JOHANNESBURG (Reuters) - An executive director of South Africa’s Pinnacle Holdings has been charged with offering a $460,000 bribe to a senior police official in an attempt to win an equipment deal for the technology company, police said on Tuesday.
Takalani Tshivhase allegedly offered the 5 million rand bribe to a lieutenant general in the South African Police Service (SAPS) to secure a multi-million rand contract for devices used in police investigations, SAPS said.
The 59-year-old, who has denied the charges, was arrested by the police’s elite anti-corruption unit earlier this month and released on bail the same day. His court case has been postponed until April 24 to allow for further investigation, police said.
Pinnacle confirmed the arrest in a statement on Tuesday and said there was “no reason to doubt the veracity” of Tshivhase’s denial, based on the evidence available to it.
Shares of Pinnacle, which manufactures and distributes information technology hardware and software, had tumbled more than 24 percent to 15.10 rand by 1234 GMT, putting the stock on track for its biggest one-day fall in almost 11 years.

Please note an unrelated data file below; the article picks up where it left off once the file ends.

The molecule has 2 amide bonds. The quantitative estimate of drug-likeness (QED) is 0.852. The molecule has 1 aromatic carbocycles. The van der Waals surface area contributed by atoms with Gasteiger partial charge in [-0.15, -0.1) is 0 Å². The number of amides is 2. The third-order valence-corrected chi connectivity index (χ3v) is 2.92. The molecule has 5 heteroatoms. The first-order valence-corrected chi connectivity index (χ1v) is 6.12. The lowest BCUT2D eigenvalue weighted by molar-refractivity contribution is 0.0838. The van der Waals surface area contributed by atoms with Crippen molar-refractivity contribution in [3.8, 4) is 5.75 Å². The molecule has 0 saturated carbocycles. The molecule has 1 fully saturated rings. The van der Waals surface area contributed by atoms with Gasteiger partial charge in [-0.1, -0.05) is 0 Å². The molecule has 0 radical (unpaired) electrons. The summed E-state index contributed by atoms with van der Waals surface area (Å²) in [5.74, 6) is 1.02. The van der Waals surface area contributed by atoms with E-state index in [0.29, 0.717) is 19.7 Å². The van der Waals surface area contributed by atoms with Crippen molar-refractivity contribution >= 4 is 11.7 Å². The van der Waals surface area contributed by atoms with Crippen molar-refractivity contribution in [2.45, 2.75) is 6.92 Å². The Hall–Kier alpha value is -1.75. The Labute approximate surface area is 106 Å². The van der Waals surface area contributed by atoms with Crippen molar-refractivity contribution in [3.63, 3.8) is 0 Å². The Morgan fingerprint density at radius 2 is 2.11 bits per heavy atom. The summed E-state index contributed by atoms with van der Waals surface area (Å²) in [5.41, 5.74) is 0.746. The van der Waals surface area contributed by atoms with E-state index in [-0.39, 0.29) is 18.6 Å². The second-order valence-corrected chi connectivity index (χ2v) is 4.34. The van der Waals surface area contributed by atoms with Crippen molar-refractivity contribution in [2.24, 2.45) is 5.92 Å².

Pinnacle said in a regulatory filing after the close of trade on Monday that Tshivhase had sold 4 million rand worth of Pinnacle shares on March 19, 14 days after he was arrested.
The Johannesburg Stock Exchange (JSE), which regulates the securities market, was not immediately able to comment on whether it was looking into the timing of Tshivhase’s sale.
It was also unable to say whether the 20-day gap between Tshivhase’s arrest and the company’s announcement of his arrest violated JSE rules on timely disclosure.
No one was immediately available at Pinnacle to comment about the share sale, or the timing of the disclosure.
“This arrest should serve as a reminder to companies doing business with government that corruption is not an option in securing business deals,” Anwar Dramat, the head of the anti-corruption Hawks unit, said in a statement.
Pinnacle is not the first company to come under scrutiny over awards of government contracts in Africa’s biggest economy.
U.S. technology firm Net 1 UEPS Technologies has said it is being investigated by the U.S. Department of Justice and the FBI over whether it made “corrupt payments” to South African government officials to win a contract with the national welfare agency.
($1 = 10.8610 South African rand)
Editing by Edward Stoddard and Pravin Char